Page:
When old healing practices are concerned, none are as celebrated as acupuncture. Originating in Ancient China, acupuncture has enjoyed a reputation as an effective way to improve general well-being. Even in the age of modern medicine, this ancient procedure is still popular among the old and the young.
But what makes acupuncture so enduring? And what are its specific effects on a patient’s body?
The Origins of Acupuncture
Traditional belief places the origin of acupuncture in around 2500 BCE in China, making it one of the oldest healing methods in humankind.
The Birth of Acupuncture
Acupuncture was borne out of the philosophy of yin and yang. Chinese societies believe that two complementary forces ruled the cosmic universe. Yin is the female force; it’s a symbol of darkness, absorption, passivity, and the earth. On the other hand, yang is the male force; it symbolizes light, penetration, activity, and the heavens. The yin and yang work together to bring harmony to the cosmic universe and the human body.
An imbalance of yin and yang disrupts the qi (pronounced “chee”), the life force. The qi flows through 12 meridians (pathways) in the body, each associated with a certain organ or function. Disruptions in the flow of qi result in diseases and abnormal conditions.
The goal of acupuncture is to restore the balance of yin and yang in the body, allowing the qi to flow freely. Ancient Chinese people believed that if the qi flowed freely through the bodily meridians, diseases would disappear.
In a 2004 issue of Rheumatology, the official journal of the British Society for Rheumatology, an article reported that the first document that undoubtedly describes acupuncture is The Yellow Emperor’s Classic of Internal Medicine. This record dates from about 100 BCE and presents information about acupuncture in a question-and-answer format. The emperor asked questions while his minister provided the answers.
Over the next few centuries, acupuncture continued to be codified and documented in various medical records and compendia. Acupuncture became one of the standard therapies used in China. The schools of thought surrounding acupuncture also diversified — some even contracted others.
What remained constant was the philosophy that acupuncture followed the meridian pathways to enable the harmonious flow of qi. Researchers even found bronze statues with markings on the acupuncture points, which were probably used for teaching.
Decline and Revival
Acupuncture, however, didn’t sustain its popularity. It declined from the 17th century because people believed it was irrational and laced with superstition. In fact, an Imperial decree removed acupuncture from the Imperial Medical Institute in 1822. The final blow came when acupuncture was outlawed in 1929, as people began to put a premium on Western medicine.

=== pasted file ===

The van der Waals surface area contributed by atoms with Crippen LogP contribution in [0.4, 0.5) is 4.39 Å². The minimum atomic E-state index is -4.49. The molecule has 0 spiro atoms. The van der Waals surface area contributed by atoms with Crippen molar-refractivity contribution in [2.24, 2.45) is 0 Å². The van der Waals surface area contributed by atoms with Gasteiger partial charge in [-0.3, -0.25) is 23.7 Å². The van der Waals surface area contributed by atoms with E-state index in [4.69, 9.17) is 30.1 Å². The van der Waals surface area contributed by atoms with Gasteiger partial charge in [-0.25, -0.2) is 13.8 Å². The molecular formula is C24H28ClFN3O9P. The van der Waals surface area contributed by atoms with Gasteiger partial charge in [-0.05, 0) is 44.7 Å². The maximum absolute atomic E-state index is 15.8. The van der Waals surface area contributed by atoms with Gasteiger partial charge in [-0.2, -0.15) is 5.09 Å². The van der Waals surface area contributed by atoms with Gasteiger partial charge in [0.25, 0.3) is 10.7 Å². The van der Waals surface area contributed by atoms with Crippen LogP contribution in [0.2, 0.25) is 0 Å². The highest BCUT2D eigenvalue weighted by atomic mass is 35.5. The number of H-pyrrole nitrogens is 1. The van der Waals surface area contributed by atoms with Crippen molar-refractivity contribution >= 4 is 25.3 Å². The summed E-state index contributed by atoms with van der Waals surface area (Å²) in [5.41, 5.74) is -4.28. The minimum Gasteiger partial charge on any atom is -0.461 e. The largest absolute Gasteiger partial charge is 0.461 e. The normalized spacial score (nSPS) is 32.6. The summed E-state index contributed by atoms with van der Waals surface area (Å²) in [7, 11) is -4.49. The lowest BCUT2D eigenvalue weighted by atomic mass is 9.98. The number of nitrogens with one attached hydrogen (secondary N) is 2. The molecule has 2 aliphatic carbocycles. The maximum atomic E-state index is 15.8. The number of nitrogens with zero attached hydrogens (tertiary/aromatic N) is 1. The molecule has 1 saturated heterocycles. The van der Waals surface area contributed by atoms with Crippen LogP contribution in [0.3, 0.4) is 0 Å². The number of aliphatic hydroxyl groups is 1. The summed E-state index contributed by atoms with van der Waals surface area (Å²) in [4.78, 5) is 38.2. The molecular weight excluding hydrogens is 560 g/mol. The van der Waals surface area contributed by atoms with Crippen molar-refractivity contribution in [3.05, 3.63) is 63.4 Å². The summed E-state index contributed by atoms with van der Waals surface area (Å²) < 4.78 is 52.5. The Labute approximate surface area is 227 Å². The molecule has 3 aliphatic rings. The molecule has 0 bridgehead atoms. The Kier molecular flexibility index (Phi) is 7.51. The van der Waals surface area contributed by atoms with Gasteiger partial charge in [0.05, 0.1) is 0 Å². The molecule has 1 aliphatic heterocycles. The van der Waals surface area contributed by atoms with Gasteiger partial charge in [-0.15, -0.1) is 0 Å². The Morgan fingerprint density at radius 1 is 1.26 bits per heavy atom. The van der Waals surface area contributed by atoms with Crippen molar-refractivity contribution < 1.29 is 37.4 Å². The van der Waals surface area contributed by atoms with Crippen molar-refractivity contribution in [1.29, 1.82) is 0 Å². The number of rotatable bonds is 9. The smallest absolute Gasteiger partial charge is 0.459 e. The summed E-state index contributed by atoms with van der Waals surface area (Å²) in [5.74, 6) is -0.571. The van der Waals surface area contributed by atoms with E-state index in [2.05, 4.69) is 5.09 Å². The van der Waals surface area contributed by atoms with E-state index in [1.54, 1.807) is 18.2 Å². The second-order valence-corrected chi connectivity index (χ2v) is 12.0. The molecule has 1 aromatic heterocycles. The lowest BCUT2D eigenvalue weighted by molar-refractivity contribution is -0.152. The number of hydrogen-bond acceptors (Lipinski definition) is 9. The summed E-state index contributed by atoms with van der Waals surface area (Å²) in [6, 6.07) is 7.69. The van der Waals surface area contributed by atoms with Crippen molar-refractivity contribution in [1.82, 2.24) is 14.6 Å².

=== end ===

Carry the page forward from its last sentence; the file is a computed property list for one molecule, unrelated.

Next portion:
However, when the Communist government came into power in 1949, it reinstated traditional medicine, including acupuncture. This was possibly driven by increased nationalism. In the following decades, the practice of acupuncture spread to neighboring countries and even the West.
Standing in Modern Medicine
Today, many international medical communities accept acupuncture as a treatment method, and scientific studies have proved its efficacy.
A 2014 article of the journal Global Advances in Health and Medicine reported that over 10 million acupuncture treatments are administered in the U.S. alone.
The Acupuncture Process
The modern form of acupuncture involves inserting hair-like needles into several points in the body, following the ancient meridians. The needles are extremely fine and are inserted about 3 to 10mm deep. Once the needle is inserted, the physician may twist, twirl, or connect it to a low-voltage alternating current.
The goal is to stimulate the central nervous system and release chemicals into the brain, spinal cord, and muscles. These biochemical processes may stimulate the body’s natural healing process.
Conditions that May Benefit from Acupuncture
The Johns Hopkins University School of Medicine report that acupuncture may be beneficial to:
- Dental pain
- Nausea caused by surgical anesthesia
- Nausea caused by chemotherapy
- Menstrual cramps
- Myofascial pain
- Sleep problems
But before you visit any osteopath clinic for an acupuncture session, take note that acupuncture is not for everyone. A person may be at risk of complications if they:
- Are pregnant. As with all medical procedures, extra care should be taken if a person is pregnant.
- Have a bleeding disorder. People with these conditions may have a higher risk of bleeding or bruising from the needles.
- Have a pacemaker. Any electrical pulses applied to the needles may interfere with the pacemaker.
If you’re considering acupuncture, choose a reputable practitioner. More importantly, consult your physician to determine if may help your condition. Acupuncture has been trusted by billions of people over thousands of years, which is why it’s sought after, even in the age of modern medicine. But it’s still best to manage your expectations and speak with your doctor.